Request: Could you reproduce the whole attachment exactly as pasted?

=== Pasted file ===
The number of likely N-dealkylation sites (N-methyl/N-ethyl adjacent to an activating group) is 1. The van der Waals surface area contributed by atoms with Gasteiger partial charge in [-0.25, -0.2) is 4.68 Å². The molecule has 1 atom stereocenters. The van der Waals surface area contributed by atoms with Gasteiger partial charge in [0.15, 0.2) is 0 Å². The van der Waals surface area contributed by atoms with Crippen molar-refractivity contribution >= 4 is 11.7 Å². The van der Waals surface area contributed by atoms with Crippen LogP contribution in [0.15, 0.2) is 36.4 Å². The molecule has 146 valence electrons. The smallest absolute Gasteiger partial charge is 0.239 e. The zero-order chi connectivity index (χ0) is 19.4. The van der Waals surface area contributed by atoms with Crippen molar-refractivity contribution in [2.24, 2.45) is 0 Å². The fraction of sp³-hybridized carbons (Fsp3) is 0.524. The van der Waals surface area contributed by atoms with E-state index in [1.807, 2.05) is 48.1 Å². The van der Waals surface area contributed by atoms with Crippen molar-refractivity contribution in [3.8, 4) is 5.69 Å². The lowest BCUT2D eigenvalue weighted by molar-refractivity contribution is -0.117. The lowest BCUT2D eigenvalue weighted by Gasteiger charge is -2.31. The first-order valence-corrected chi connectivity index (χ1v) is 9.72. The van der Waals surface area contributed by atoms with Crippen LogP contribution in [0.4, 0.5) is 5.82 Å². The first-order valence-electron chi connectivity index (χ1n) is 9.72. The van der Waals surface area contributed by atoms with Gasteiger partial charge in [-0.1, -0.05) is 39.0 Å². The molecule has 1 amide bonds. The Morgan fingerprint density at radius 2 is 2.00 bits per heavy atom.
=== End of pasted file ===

The number of likely N-dealkylation sites (N-methyl/N-ethyl adjacent to an activating group) is 1. The van der Waals surface area contributed by atoms with Gasteiger partial charge in [-0.25, -0.2) is 4.68 Å². The molecule has 1 atom stereocenters. The van der Waals surface area contributed by atoms with Gasteiger partial charge in [0.15, 0.2) is 0 Å². The van der Waals surface area contributed by atoms with Crippen molar-refractivity contribution >= 4 is 11.7 Å². The van der Waals surface area contributed by atoms with Crippen LogP contribution in [0.15, 0.2) is 36.4 Å². The molecule has 146 valence electrons. The smallest absolute Gasteiger partial charge is 0.239 e. The zero-order chi connectivity index (χ0) is 19.4. The van der Waals surface area contributed by atoms with Crippen molar-refractivity contribution in [2.24, 2.45) is 0 Å². The fraction of sp³-hybridized carbons (Fsp3) is 0.524. The van der Waals surface area contributed by atoms with E-state index in [1.807, 2.05) is 48.1 Å². The van der Waals surface area contributed by atoms with Crippen molar-refractivity contribution in [3.8, 4) is 5.69 Å². The lowest BCUT2D eigenvalue weighted by molar-refractivity contribution is -0.117. The lowest BCUT2D eigenvalue weighted by Gasteiger charge is -2.31. The first-order valence-corrected chi connectivity index (χ1v) is 9.72. The van der Waals surface area contributed by atoms with Crippen LogP contribution in [0.4, 0.5) is 5.82 Å². The first-order valence-electron chi connectivity index (χ1n) is 9.72. The van der Waals surface area contributed by atoms with Gasteiger partial charge in [-0.1, -0.05) is 39.0 Å². The molecule has 1 amide bonds. The Morgan fingerprint density at radius 2 is 2.00 bits per heavy atom.